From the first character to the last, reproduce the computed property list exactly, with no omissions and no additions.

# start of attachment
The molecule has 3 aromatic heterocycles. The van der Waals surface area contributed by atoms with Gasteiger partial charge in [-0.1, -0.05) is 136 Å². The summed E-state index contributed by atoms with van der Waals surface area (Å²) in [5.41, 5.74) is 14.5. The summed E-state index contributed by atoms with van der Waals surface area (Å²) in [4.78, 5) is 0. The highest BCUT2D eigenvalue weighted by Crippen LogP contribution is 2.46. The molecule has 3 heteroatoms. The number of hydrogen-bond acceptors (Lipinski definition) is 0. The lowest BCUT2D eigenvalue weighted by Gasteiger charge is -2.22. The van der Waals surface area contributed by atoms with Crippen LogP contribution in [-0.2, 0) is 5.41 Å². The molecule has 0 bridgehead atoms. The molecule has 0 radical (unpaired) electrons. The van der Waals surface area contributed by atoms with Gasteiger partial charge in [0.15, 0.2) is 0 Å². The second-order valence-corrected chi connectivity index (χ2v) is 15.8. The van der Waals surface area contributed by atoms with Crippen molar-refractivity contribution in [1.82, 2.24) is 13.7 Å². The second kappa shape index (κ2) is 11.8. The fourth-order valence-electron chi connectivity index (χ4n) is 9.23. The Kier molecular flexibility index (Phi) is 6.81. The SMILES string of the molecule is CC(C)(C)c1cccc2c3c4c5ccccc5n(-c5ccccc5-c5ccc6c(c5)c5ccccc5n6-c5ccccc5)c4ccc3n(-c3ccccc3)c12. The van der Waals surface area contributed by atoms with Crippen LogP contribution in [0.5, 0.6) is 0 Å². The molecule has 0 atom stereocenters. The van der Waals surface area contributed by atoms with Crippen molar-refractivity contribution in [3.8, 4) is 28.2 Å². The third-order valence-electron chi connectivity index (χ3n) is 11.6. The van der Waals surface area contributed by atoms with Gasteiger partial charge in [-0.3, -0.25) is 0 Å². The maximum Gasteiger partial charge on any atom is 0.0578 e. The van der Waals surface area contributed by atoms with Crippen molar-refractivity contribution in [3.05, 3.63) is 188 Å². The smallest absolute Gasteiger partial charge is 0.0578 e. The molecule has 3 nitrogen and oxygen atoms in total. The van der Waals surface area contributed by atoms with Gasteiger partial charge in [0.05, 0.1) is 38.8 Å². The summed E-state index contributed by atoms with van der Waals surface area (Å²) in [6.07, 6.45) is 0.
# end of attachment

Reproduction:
The molecule has 3 aromatic heterocycles. The van der Waals surface area contributed by atoms with Gasteiger partial charge in [-0.1, -0.05) is 136 Å². The summed E-state index contributed by atoms with van der Waals surface area (Å²) in [5.41, 5.74) is 14.5. The summed E-state index contributed by atoms with van der Waals surface area (Å²) in [4.78, 5) is 0. The highest BCUT2D eigenvalue weighted by Crippen LogP contribution is 2.46. The molecule has 3 heteroatoms. The number of hydrogen-bond acceptors (Lipinski definition) is 0. The lowest BCUT2D eigenvalue weighted by Gasteiger charge is -2.22. The van der Waals surface area contributed by atoms with Crippen LogP contribution in [-0.2, 0) is 5.41 Å². The molecule has 0 bridgehead atoms. The molecule has 0 radical (unpaired) electrons. The van der Waals surface area contributed by atoms with Gasteiger partial charge in [0.15, 0.2) is 0 Å². The second-order valence-corrected chi connectivity index (χ2v) is 15.8. The van der Waals surface area contributed by atoms with Crippen molar-refractivity contribution in [1.82, 2.24) is 13.7 Å². The second kappa shape index (κ2) is 11.8. The fourth-order valence-electron chi connectivity index (χ4n) is 9.23. The Kier molecular flexibility index (Phi) is 6.81. The SMILES string of the molecule is CC(C)(C)c1cccc2c3c4c5ccccc5n(-c5ccccc5-c5ccc6c(c5)c5ccccc5n6-c5ccccc5)c4ccc3n(-c3ccccc3)c12. The van der Waals surface area contributed by atoms with Crippen LogP contribution in [0.5, 0.6) is 0 Å². The molecule has 0 atom stereocenters. The van der Waals surface area contributed by atoms with Crippen molar-refractivity contribution in [3.8, 4) is 28.2 Å². The third-order valence-electron chi connectivity index (χ3n) is 11.6. The van der Waals surface area contributed by atoms with Gasteiger partial charge in [-0.3, -0.25) is 0 Å². The maximum Gasteiger partial charge on any atom is 0.0578 e. The van der Waals surface area contributed by atoms with Crippen molar-refractivity contribution in [3.05, 3.63) is 188 Å². The smallest absolute Gasteiger partial charge is 0.0578 e. The molecule has 3 nitrogen and oxygen atoms in total. The van der Waals surface area contributed by atoms with Gasteiger partial charge in [0.05, 0.1) is 38.8 Å². The summed E-state index contributed by atoms with van der Waals surface area (Å²) in [6.07, 6.45) is 0.